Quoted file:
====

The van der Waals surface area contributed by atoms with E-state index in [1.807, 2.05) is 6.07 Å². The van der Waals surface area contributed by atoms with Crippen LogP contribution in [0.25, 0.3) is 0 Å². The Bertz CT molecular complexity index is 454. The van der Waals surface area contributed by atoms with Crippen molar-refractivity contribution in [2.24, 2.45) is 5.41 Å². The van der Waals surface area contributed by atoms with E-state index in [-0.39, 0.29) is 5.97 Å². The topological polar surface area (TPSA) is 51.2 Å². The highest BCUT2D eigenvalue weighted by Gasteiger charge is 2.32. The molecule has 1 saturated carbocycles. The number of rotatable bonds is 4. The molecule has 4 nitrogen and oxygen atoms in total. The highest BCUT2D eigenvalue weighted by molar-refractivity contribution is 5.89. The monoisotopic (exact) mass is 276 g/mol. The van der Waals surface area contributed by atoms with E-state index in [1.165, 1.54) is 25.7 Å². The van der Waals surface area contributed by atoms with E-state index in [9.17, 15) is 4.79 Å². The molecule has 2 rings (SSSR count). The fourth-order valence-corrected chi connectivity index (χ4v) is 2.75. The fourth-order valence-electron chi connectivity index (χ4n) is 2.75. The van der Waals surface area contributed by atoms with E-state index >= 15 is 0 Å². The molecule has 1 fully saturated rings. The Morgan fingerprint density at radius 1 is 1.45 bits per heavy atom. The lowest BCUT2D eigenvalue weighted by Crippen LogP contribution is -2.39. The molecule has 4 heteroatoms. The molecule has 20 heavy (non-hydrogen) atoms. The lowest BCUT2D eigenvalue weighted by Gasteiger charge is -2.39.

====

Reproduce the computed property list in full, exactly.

The van der Waals surface area contributed by atoms with E-state index in [1.807, 2.05) is 6.07 Å². The van der Waals surface area contributed by atoms with Crippen LogP contribution in [0.25, 0.3) is 0 Å². The Bertz CT molecular complexity index is 454. The van der Waals surface area contributed by atoms with Crippen molar-refractivity contribution in [2.24, 2.45) is 5.41 Å². The van der Waals surface area contributed by atoms with E-state index in [-0.39, 0.29) is 5.97 Å². The topological polar surface area (TPSA) is 51.2 Å². The highest BCUT2D eigenvalue weighted by Gasteiger charge is 2.32. The molecule has 1 saturated carbocycles. The number of rotatable bonds is 4. The molecule has 4 nitrogen and oxygen atoms in total. The highest BCUT2D eigenvalue weighted by molar-refractivity contribution is 5.89. The monoisotopic (exact) mass is 276 g/mol. The van der Waals surface area contributed by atoms with E-state index in [1.165, 1.54) is 25.7 Å². The van der Waals surface area contributed by atoms with E-state index in [9.17, 15) is 4.79 Å². The molecule has 2 rings (SSSR count). The fourth-order valence-corrected chi connectivity index (χ4v) is 2.75. The fourth-order valence-electron chi connectivity index (χ4n) is 2.75. The van der Waals surface area contributed by atoms with E-state index >= 15 is 0 Å². The molecule has 1 fully saturated rings. The Morgan fingerprint density at radius 1 is 1.45 bits per heavy atom. The lowest BCUT2D eigenvalue weighted by Crippen LogP contribution is -2.39. The molecule has 4 heteroatoms. The molecule has 20 heavy (non-hydrogen) atoms. The lowest BCUT2D eigenvalue weighted by Gasteiger charge is -2.39.